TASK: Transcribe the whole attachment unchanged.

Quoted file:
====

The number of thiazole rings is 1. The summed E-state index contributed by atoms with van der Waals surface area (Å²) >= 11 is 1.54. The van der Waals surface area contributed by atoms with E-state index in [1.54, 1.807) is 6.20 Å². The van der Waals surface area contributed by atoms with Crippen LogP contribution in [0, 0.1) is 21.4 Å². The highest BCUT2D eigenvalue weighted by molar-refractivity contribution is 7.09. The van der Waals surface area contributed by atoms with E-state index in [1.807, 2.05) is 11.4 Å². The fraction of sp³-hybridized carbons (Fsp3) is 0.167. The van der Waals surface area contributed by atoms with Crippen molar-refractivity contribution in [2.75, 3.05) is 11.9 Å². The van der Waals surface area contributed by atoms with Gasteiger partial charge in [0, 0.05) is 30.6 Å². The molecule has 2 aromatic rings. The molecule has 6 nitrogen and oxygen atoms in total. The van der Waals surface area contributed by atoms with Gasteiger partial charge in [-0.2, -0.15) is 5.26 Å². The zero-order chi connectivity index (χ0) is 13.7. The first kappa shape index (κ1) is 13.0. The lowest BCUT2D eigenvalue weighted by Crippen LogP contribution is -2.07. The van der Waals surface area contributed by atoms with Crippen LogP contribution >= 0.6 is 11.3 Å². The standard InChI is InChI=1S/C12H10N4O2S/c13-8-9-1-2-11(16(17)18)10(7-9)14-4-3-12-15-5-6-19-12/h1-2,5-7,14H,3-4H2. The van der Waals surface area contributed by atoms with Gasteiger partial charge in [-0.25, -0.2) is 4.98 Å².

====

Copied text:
The number of thiazole rings is 1. The summed E-state index contributed by atoms with van der Waals surface area (Å²) >= 11 is 1.54. The van der Waals surface area contributed by atoms with E-state index in [1.54, 1.807) is 6.20 Å². The van der Waals surface area contributed by atoms with Crippen LogP contribution in [0, 0.1) is 21.4 Å². The highest BCUT2D eigenvalue weighted by molar-refractivity contribution is 7.09. The van der Waals surface area contributed by atoms with E-state index in [1.807, 2.05) is 11.4 Å². The fraction of sp³-hybridized carbons (Fsp3) is 0.167. The van der Waals surface area contributed by atoms with Crippen molar-refractivity contribution in [2.75, 3.05) is 11.9 Å². The van der Waals surface area contributed by atoms with Gasteiger partial charge in [0, 0.05) is 30.6 Å². The molecule has 2 aromatic rings. The molecule has 6 nitrogen and oxygen atoms in total. The van der Waals surface area contributed by atoms with Gasteiger partial charge in [-0.2, -0.15) is 5.26 Å². The zero-order chi connectivity index (χ0) is 13.7. The first kappa shape index (κ1) is 13.0. The lowest BCUT2D eigenvalue weighted by Crippen LogP contribution is -2.07. The van der Waals surface area contributed by atoms with Crippen LogP contribution >= 0.6 is 11.3 Å². The standard InChI is InChI=1S/C12H10N4O2S/c13-8-9-1-2-11(16(17)18)10(7-9)14-4-3-12-15-5-6-19-12/h1-2,5-7,14H,3-4H2. The van der Waals surface area contributed by atoms with Gasteiger partial charge in [-0.25, -0.2) is 4.98 Å².